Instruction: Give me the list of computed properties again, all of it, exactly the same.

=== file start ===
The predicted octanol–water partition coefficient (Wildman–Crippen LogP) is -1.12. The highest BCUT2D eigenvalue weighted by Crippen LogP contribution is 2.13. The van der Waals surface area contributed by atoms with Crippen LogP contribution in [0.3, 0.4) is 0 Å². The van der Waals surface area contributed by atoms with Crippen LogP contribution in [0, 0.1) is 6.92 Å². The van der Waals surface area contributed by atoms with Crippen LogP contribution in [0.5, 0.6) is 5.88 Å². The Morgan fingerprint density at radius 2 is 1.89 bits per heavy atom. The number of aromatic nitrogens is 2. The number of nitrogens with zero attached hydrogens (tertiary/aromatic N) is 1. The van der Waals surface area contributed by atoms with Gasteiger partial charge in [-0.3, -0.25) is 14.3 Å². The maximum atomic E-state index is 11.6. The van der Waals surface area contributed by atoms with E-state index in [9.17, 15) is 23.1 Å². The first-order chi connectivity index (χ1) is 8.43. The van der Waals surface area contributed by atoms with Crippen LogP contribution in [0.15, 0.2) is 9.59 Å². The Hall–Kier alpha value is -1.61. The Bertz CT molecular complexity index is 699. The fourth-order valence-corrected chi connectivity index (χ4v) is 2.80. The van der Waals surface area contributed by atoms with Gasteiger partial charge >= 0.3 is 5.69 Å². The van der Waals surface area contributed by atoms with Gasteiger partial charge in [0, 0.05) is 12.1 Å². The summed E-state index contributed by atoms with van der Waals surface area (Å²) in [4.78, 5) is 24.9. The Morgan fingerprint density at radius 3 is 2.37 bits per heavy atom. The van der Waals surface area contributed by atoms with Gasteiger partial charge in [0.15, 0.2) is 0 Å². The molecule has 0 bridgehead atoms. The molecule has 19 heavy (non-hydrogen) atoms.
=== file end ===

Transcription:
The predicted octanol–water partition coefficient (Wildman–Crippen LogP) is -1.12. The highest BCUT2D eigenvalue weighted by Crippen LogP contribution is 2.13. The van der Waals surface area contributed by atoms with Crippen LogP contribution in [0.3, 0.4) is 0 Å². The van der Waals surface area contributed by atoms with Crippen LogP contribution in [0, 0.1) is 6.92 Å². The van der Waals surface area contributed by atoms with Crippen LogP contribution in [0.5, 0.6) is 5.88 Å². The Morgan fingerprint density at radius 2 is 1.89 bits per heavy atom. The number of aromatic nitrogens is 2. The number of nitrogens with zero attached hydrogens (tertiary/aromatic N) is 1. The van der Waals surface area contributed by atoms with Gasteiger partial charge in [-0.3, -0.25) is 14.3 Å². The maximum atomic E-state index is 11.6. The van der Waals surface area contributed by atoms with E-state index in [9.17, 15) is 23.1 Å². The first-order chi connectivity index (χ1) is 8.43. The van der Waals surface area contributed by atoms with Crippen LogP contribution in [0.15, 0.2) is 9.59 Å². The Hall–Kier alpha value is -1.61. The Bertz CT molecular complexity index is 699. The fourth-order valence-corrected chi connectivity index (χ4v) is 2.80. The van der Waals surface area contributed by atoms with Gasteiger partial charge >= 0.3 is 5.69 Å². The van der Waals surface area contributed by atoms with Gasteiger partial charge in [0, 0.05) is 12.1 Å². The summed E-state index contributed by atoms with van der Waals surface area (Å²) in [4.78, 5) is 24.9. The Morgan fingerprint density at radius 3 is 2.37 bits per heavy atom. The van der Waals surface area contributed by atoms with Gasteiger partial charge in [0.15, 0.2) is 0 Å². The molecule has 0 bridgehead atoms. The molecule has 19 heavy (non-hydrogen) atoms.